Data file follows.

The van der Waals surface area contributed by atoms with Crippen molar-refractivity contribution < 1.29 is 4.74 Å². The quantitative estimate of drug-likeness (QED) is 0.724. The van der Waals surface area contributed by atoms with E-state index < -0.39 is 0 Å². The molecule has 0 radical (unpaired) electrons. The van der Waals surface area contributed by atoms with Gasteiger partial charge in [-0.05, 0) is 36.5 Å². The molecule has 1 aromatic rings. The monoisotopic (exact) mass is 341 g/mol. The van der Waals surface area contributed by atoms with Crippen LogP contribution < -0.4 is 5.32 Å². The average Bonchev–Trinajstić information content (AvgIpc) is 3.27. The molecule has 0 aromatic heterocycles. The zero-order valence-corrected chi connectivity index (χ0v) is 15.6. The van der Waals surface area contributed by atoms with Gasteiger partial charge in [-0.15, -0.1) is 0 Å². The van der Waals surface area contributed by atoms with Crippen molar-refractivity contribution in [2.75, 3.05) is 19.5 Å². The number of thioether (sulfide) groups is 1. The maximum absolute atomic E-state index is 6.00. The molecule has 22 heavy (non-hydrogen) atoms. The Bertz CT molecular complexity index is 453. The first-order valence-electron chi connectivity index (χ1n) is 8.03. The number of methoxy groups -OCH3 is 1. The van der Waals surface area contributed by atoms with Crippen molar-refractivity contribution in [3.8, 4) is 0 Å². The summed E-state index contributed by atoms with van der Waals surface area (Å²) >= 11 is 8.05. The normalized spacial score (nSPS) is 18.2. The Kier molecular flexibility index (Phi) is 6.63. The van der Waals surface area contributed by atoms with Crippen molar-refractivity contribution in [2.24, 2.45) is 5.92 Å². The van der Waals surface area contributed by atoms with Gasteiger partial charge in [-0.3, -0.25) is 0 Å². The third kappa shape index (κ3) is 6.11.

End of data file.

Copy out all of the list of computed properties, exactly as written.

The van der Waals surface area contributed by atoms with Crippen molar-refractivity contribution < 1.29 is 4.74 Å². The quantitative estimate of drug-likeness (QED) is 0.724. The van der Waals surface area contributed by atoms with E-state index < -0.39 is 0 Å². The molecule has 0 radical (unpaired) electrons. The van der Waals surface area contributed by atoms with Gasteiger partial charge in [-0.05, 0) is 36.5 Å². The molecule has 1 aromatic rings. The monoisotopic (exact) mass is 341 g/mol. The van der Waals surface area contributed by atoms with Crippen LogP contribution < -0.4 is 5.32 Å². The average Bonchev–Trinajstić information content (AvgIpc) is 3.27. The molecule has 0 aromatic heterocycles. The zero-order valence-corrected chi connectivity index (χ0v) is 15.6. The van der Waals surface area contributed by atoms with Gasteiger partial charge in [-0.15, -0.1) is 0 Å². The van der Waals surface area contributed by atoms with Crippen molar-refractivity contribution in [2.75, 3.05) is 19.5 Å². The number of thioether (sulfide) groups is 1. The maximum absolute atomic E-state index is 6.00. The molecule has 22 heavy (non-hydrogen) atoms. The Bertz CT molecular complexity index is 453. The first-order valence-electron chi connectivity index (χ1n) is 8.03. The number of methoxy groups -OCH3 is 1. The van der Waals surface area contributed by atoms with Crippen molar-refractivity contribution in [3.8, 4) is 0 Å². The summed E-state index contributed by atoms with van der Waals surface area (Å²) >= 11 is 8.05. The normalized spacial score (nSPS) is 18.2. The Kier molecular flexibility index (Phi) is 6.63. The van der Waals surface area contributed by atoms with Crippen molar-refractivity contribution in [2.24, 2.45) is 5.92 Å². The van der Waals surface area contributed by atoms with Gasteiger partial charge in [-0.3, -0.25) is 0 Å². The third kappa shape index (κ3) is 6.11.